# Download Computer Algebra Recipes for Classical Mechanics by Richard H. Enns, George C. McGuire (auth.) PDF

By Richard H. Enns, George C. McGuire (auth.)

ISBN-10: 0817642919

ISBN-13: 9780817642914

ISBN-10: 146120013X

ISBN-13: 9781461200130

Hundreds of novel and leading edge laptop algebra "recipes" will allow readers beginning on the moment 12 months undergraduate point to simply and quickly remedy and discover such a lot difficulties they come across of their classical mechanics experiences. utilizing the strong desktop algebra approach MAPLE (Release eight) - no earlier wisdom of MAPLE is presumed - the proper command buildings are defined on a need-to-know foundation because the recipes are built. This new problem-solving consultant can serve within the lecture room or for self-study, for reference, or as a textual content for an online course.

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Extra info for Computer Algebra Recipes for Classical Mechanics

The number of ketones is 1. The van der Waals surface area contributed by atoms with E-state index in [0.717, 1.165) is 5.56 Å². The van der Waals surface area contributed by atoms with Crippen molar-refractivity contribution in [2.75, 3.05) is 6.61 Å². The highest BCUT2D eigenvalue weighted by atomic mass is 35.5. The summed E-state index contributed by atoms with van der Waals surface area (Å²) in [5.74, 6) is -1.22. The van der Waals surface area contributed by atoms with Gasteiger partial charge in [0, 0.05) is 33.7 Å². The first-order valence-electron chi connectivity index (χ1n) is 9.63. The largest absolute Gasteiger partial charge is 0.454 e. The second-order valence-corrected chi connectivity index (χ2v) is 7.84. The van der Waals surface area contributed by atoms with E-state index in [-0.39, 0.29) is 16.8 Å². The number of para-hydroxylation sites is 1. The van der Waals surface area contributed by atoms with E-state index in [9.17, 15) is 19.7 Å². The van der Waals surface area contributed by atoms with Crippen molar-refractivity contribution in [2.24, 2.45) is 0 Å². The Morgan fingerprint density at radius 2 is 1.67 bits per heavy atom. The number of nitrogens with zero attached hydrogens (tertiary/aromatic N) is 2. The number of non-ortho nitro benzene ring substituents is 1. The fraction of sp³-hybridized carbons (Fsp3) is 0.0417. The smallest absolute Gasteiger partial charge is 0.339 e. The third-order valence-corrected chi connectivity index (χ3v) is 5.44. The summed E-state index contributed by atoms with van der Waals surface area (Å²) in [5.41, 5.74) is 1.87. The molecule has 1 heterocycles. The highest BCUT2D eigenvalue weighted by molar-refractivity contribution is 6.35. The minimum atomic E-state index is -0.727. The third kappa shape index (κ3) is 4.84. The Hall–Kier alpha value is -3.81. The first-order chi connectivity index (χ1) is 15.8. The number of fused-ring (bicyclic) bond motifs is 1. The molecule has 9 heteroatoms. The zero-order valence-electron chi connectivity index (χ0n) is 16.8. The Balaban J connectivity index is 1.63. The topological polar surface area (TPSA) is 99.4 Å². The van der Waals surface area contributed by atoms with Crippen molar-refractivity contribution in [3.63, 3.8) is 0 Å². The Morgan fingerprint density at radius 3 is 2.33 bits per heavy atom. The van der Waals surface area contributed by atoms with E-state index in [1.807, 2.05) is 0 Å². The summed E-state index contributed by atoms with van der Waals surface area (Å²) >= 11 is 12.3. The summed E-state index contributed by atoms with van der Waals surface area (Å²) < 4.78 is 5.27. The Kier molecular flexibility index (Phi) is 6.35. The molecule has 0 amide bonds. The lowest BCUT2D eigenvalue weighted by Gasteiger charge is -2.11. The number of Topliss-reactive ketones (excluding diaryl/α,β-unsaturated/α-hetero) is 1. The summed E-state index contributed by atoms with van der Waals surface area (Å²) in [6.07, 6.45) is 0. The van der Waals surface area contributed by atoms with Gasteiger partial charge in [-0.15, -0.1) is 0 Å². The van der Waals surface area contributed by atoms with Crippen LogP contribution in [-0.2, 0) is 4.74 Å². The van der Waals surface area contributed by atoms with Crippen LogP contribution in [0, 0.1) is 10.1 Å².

Example text

For i = 1,2, ... , the entry til i generates t1 = TIN, t2 = 2 TIN, etc. > til i:=i*T/N; The position f of the train is evaluated at time til i, the components being placed in a list and assigned the name pt I I i. The point pt I I i is then plotted in PL II i as a size 14 blue circle with pointplot, and the do loop ended. 3 SUPPLEMENTARY RECIPES 45 The circular portion of track of radius R is plotted in PP with the polarplot command and colored brown. Mike adds appropriate labels in TP to the three vectors with the textplot command.

The boat is able to maintain a fixed angular heading and a speed which is n times the river's average speed. The boat leaves the south bank at the point (x = 0, y = -w/2) and intends to land on the north bank at (0, w/2). The questions to be answered are as follows: (a) What does the velocity profile of the river look like? (b) What are the maximum and average speeds of the river? ( c) How does the angular heading depend on n? (d) How does the time it takes the boat to cross the river depend on n?

Y:=int(v[2] ,tt=O .. t)-w/2; y := n (153 arctan(5) - ~) sin (B) t - 500 Setting y = 0 and solving for t yields the time thalf it takes to cross half-way across the river. - n sin( B) (26 arctan(5) - 5) The symmetry of the river's velocity profile implies that x = 0 at t = thalf. Thus, we integrate the first component of the velocity v over the time interval t = O.. thalf, set the result equal to zero, and simplify the lengthy output (not shown here) with the radical simplification (radsimp) command.